Gone with the Wind is an iconic Civil War drama that portrays the life of southern belle Scarlett O’Hara (Vivien Leigh) who survives the war and reconstruction, while sifting through her rich love affairs.
Yes, the 1939 film does touch on slavery, which was historically accurate for the story’s time period. Now Memphis’ Orpheum Theater in Tennessee is cancelling their showing of the movie after 34 years of viewings. The theater’s board allegedly deemed it “insensitive” and “racist” after receiving “numerous comments” from customers.
Their statement reads:
While title selections for the series are typically made in the spring of each year, the Orpheum has made this determination early in response to specific inquiries from patrons. The Orpheum appreciates feedback on its programming from all members of the mid-south community. The recent screening of Gone With the Wind at the Orpheum on Friday, August 11, 2017, generated numerous comments. The Orpheum carefully reviewed all of them.
They said, “As an organization whose stated mission is to ‘entertain, educate and enlighten the communities it serves,’ the Orpheum cannot show a film that is insensitive to a large segment of its local population.”
The iconic film, set around a southern plantation during the Civil War and Reconstruction periods, follows the lives of several black and white characters of the historic era. Actress Hattie McDaniel, who played a house servant named Mammy, became the first African American to win an Academy Award for her role in the film.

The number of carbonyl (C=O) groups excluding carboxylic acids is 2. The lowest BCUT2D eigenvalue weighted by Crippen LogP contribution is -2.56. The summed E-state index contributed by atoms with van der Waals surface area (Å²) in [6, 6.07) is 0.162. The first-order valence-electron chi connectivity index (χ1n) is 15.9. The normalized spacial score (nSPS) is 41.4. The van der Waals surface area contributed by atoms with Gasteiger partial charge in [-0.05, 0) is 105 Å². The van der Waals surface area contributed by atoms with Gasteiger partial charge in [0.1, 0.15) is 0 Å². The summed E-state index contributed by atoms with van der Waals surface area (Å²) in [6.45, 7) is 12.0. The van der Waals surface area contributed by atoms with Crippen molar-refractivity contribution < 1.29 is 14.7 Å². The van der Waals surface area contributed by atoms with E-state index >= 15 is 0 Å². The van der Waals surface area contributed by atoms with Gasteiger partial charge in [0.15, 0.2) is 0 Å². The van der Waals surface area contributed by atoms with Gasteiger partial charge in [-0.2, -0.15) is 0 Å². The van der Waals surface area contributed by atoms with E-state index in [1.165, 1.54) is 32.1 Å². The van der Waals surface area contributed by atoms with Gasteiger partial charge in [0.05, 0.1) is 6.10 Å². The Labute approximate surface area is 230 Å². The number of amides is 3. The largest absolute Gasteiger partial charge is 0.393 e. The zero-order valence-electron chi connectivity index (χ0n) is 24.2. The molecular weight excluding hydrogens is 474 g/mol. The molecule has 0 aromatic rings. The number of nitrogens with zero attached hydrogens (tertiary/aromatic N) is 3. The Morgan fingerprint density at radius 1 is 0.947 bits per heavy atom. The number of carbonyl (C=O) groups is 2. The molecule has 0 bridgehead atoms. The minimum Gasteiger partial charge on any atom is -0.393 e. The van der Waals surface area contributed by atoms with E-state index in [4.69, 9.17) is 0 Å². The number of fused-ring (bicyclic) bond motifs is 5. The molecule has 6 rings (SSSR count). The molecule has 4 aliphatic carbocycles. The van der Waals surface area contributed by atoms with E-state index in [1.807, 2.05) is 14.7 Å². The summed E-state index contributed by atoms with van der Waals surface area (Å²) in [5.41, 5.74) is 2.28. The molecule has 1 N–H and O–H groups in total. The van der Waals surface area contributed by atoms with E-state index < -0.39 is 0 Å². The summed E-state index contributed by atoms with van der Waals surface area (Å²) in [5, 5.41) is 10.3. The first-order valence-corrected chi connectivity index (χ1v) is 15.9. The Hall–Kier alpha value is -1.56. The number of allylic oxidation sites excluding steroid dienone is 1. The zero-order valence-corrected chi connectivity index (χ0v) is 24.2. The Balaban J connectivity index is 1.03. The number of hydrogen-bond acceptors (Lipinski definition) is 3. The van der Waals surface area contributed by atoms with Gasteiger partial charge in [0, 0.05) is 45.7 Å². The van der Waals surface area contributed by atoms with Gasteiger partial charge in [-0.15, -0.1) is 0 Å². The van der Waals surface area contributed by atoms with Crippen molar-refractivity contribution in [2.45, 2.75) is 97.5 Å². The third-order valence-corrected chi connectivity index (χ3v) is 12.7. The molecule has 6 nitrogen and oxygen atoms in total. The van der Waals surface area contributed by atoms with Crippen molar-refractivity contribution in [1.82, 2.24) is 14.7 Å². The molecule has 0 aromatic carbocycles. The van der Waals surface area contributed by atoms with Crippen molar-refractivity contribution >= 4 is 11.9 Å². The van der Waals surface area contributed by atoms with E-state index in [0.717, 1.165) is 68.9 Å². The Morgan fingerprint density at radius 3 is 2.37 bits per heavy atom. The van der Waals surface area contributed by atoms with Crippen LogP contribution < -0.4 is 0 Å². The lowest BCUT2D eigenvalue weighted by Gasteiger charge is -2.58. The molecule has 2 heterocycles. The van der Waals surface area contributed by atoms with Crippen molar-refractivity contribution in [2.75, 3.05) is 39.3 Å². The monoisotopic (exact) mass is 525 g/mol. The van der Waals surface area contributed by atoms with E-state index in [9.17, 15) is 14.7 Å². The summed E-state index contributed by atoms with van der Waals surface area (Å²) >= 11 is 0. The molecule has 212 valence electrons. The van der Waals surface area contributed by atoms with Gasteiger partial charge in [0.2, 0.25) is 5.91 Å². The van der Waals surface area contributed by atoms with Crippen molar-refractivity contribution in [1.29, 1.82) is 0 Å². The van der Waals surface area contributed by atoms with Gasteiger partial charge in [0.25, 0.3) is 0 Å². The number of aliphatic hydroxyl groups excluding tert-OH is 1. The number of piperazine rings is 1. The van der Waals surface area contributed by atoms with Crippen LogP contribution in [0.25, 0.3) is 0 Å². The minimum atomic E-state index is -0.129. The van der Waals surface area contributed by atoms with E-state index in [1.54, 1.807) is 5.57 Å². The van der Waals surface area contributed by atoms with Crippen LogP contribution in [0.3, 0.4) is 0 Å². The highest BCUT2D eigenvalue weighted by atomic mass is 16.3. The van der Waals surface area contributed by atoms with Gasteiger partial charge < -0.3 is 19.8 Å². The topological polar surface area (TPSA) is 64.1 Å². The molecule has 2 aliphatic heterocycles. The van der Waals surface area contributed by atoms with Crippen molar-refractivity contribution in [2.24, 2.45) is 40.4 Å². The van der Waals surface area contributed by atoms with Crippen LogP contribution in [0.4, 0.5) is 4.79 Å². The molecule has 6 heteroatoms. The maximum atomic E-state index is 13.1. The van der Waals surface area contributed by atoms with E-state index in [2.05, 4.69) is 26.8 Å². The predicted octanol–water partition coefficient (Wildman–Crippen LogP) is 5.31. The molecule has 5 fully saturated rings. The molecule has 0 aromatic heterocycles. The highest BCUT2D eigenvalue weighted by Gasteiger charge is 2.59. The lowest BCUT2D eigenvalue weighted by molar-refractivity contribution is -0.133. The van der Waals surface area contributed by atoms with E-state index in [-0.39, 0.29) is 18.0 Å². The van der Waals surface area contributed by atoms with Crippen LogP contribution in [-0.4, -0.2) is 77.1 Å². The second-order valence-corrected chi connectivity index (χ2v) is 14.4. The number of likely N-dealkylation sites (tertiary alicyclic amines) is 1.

What’s more, the film’s producer David O. Selznick went out of his way to avoid offending black audiences and consulted with black leaders at the time to insure the film would not be insensitive to blacks — in the way that, for example, Birth of a Nation was.
Selznick had refused to allow the N-word in the film. He wrote a letter to the NAACP president explaining that as a Jew he was painfully aware of what was happening in Europe (at that time, in the 1930s) to Jews and would not do anything to increase racial tensions in America. The NAACP wrote a corresponding letter to Selznick, thanking him for taking care not to include objectively insensitive material in the film.
Was the theater right in their decision to stop showing it or are they giving into a politically correct agenda?
The views expressed in this opinion article are solely those of their author and are not necessarily either shared or endorsed by EagleRising.com